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sevilla: parque maría luisa

España, Spain, Sevilla, Seville, Parque María Luisa

Designed by a French landscape architect for the 1929 Ibero-American Expo, Parque María Luisa was once the backyard of the powerful Montpensier family; in fact, Sevilla named the park after its Duchess donor. Today, this 34-hectare public space remains the largest green area in the city, full of many interesting nooks & crannies to explore. Let’s have a look at its past & present…

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found: dale nichols

Dale Nichols, American Regionalism

During our recent trip to the US, I spent an amazing morning at the Peabody Essex Museum in Salem. What a collection! One of the first pieces to catch my eye was a painting that reminded me of works I’d seen in Missouri by Thomas Hart Benton: richly-colored, soft & pillowy scenes depicting the American Midwest. I’d probably seen paintings by Dale Nichols before, but the above landscape from 1942 (Sunday Dinner in Franconia) made me want to learn more.

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road trip: boston

road trip, Boston

Is it still a road trip if you don’t use a car? In this case, I’ll say yes because Boston’s fantastic public transportation made car rental 100% unnecessary. And honestly, I don’t know how we could have seen more. This two-week trip was our first visit to New England, & what an introduction! We had a major mishap at the last minute, but the travel gods worked their magic & off we went. I’ve grouped our sightseeing below into neighborhoods for easy reference. We’ll get on the road after a bumpy start…

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queluz: what a palácio!

Everyone raves about the Palácio da Pena. Spectacular for sure, but endless crowds & high ticket prices make visiting the palace little more than an exercise in patience. Zero fun. Go to Sintra for natural beauty, but a better glimpse of royal family life can be found without the crowds on the same train line halfway between Lisboa & Sintra. Twenty years had passed since my first visit to the Palácio de Queluz, & strolling through its well-kept grounds made for a gorgeous, crowd-free morning.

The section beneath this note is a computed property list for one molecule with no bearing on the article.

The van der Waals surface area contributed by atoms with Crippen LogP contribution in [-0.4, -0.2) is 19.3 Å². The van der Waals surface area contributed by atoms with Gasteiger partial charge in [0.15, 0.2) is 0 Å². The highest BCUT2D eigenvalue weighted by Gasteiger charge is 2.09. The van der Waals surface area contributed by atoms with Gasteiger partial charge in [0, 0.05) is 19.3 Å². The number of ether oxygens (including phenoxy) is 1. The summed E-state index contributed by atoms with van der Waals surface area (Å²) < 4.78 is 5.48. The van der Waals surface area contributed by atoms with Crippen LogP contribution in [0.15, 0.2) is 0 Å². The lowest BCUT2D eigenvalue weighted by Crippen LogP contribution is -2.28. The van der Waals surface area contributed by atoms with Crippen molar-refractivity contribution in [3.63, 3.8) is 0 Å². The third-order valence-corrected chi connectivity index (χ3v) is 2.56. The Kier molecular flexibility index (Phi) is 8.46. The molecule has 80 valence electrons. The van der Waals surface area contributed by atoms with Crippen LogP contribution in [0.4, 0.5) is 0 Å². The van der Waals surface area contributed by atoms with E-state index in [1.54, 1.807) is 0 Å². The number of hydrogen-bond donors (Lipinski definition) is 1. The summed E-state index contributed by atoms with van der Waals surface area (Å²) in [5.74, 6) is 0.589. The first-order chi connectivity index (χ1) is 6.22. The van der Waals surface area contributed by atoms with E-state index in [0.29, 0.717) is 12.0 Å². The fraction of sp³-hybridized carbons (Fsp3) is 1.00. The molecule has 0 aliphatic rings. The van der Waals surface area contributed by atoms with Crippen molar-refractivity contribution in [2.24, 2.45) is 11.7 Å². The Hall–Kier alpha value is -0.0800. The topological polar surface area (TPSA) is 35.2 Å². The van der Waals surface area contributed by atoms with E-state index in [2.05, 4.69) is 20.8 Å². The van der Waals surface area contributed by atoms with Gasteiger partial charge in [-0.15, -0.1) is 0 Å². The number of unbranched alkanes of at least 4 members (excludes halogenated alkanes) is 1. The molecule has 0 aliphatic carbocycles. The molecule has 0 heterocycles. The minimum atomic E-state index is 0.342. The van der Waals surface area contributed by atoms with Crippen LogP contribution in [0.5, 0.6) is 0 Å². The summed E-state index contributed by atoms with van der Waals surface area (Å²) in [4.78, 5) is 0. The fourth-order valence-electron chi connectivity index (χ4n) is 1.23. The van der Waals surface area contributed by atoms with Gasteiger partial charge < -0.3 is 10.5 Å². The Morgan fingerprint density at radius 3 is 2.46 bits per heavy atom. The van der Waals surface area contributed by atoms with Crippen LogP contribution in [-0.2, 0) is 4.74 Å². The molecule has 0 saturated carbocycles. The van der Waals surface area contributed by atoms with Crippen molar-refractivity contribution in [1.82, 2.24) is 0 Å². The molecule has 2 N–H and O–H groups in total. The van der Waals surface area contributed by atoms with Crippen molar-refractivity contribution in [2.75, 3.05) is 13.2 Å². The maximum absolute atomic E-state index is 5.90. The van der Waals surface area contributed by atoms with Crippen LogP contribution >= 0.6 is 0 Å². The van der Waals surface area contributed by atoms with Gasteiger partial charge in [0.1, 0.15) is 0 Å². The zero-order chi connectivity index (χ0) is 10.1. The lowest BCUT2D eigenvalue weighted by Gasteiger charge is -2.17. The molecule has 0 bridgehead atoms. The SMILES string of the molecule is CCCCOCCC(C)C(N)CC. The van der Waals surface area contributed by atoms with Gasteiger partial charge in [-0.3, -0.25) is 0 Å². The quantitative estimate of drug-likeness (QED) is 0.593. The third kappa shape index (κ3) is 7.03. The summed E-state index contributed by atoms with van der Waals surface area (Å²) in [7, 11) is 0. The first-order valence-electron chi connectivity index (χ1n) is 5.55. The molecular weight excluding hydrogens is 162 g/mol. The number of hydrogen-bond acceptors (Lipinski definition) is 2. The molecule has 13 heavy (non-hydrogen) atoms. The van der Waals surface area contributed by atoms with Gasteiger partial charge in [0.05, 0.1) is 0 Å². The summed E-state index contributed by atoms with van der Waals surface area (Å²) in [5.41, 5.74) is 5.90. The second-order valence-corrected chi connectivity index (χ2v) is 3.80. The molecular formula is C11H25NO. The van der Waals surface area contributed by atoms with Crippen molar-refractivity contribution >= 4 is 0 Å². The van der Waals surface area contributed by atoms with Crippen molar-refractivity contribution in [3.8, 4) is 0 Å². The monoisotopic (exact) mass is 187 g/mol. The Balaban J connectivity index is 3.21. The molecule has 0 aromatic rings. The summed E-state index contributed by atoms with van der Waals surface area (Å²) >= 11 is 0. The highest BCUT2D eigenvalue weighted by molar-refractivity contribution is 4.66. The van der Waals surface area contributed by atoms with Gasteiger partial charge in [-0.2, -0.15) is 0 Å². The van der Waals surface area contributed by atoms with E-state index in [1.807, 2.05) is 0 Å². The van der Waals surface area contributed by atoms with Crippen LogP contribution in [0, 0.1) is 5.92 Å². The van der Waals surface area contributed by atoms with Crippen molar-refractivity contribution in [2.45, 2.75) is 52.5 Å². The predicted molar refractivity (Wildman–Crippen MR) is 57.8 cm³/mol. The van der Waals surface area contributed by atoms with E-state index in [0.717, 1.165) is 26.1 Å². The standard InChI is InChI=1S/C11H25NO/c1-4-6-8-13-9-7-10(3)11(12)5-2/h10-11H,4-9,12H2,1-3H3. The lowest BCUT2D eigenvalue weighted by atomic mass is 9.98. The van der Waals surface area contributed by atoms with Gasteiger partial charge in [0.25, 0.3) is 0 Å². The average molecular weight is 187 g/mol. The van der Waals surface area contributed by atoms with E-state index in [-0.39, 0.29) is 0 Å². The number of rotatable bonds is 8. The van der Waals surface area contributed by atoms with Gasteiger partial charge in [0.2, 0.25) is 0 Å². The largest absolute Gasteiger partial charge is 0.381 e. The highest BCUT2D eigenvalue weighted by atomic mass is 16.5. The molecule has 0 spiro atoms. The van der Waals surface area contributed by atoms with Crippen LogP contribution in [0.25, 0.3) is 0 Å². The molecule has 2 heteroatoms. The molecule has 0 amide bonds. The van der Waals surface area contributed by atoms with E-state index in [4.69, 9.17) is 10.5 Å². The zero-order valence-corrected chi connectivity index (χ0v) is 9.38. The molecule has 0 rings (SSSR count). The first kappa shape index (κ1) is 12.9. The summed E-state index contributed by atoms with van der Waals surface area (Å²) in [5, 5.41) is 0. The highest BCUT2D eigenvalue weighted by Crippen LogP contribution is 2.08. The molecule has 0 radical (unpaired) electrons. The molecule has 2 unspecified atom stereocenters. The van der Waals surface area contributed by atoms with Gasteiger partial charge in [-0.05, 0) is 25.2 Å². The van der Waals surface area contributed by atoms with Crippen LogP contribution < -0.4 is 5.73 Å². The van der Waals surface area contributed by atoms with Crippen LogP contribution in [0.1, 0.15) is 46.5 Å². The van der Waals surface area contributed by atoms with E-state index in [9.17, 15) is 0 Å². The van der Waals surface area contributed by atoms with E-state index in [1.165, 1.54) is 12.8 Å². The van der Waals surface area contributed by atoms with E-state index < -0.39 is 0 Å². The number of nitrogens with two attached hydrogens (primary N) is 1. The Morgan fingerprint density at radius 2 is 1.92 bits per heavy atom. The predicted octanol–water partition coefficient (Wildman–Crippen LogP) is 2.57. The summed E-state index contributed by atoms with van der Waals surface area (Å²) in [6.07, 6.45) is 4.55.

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porto: palácio da bolsa

Portugal, Porto, Palácio da Bolsa

Porto may have never been the official home of the royal family, never the capital of Portugal or never the seat of an archdiocese. However, Porto has long been homebase for the Portuguese bourgeoisie: a vibrant class of businessmen, merchants & all the wealth they generated. No wonder one of the most visited sights in Porto is a monument to trade & a way of life that continues to define the city’s entrepreneurial character.

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photo essay: río huéznar

España, Spain, Andalucía, Sevilla, Río Huéznar, Huésna, Sierra Moreno

The Huéznar River —sometimes written “Huésna,” as it can also be pronounced— begins near San Nicolás del Puerto & meanders to a reservoir before emptying into the Guadalquivir. Known for a long series of cascades, the riverbed creates a real oasis in an otherwise semi-dry area. We’ve only begun to explore trails here & will add more content as our walks progress.

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spain: guidebook research 2022

Rick Steves, Spain, Andalucía, guidebook research

After a two year break, I’m on the road again! The book department —as Rick Steves himself put it— has a herculean task ahead of themselves this year: update each & every guidebook the company publishes. We all have our work cut out for us. In fact, this is just the first part of my schedule. I’ll be updating the entire Portugal book in June & July. But let’s not jump the gun…

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my philby family history

Philby family tree, Iowa

While rewatching the entire run of Downton Abbey, Rafa brought up an interesting topic: did I ever visit the town my English ancestors came from? The closest I got was Manchester, but Oldham is still on my list. In the meantime, I couldn’t help digging out copies of genealogy research passed down to me by family members & scouring the internet for more details.

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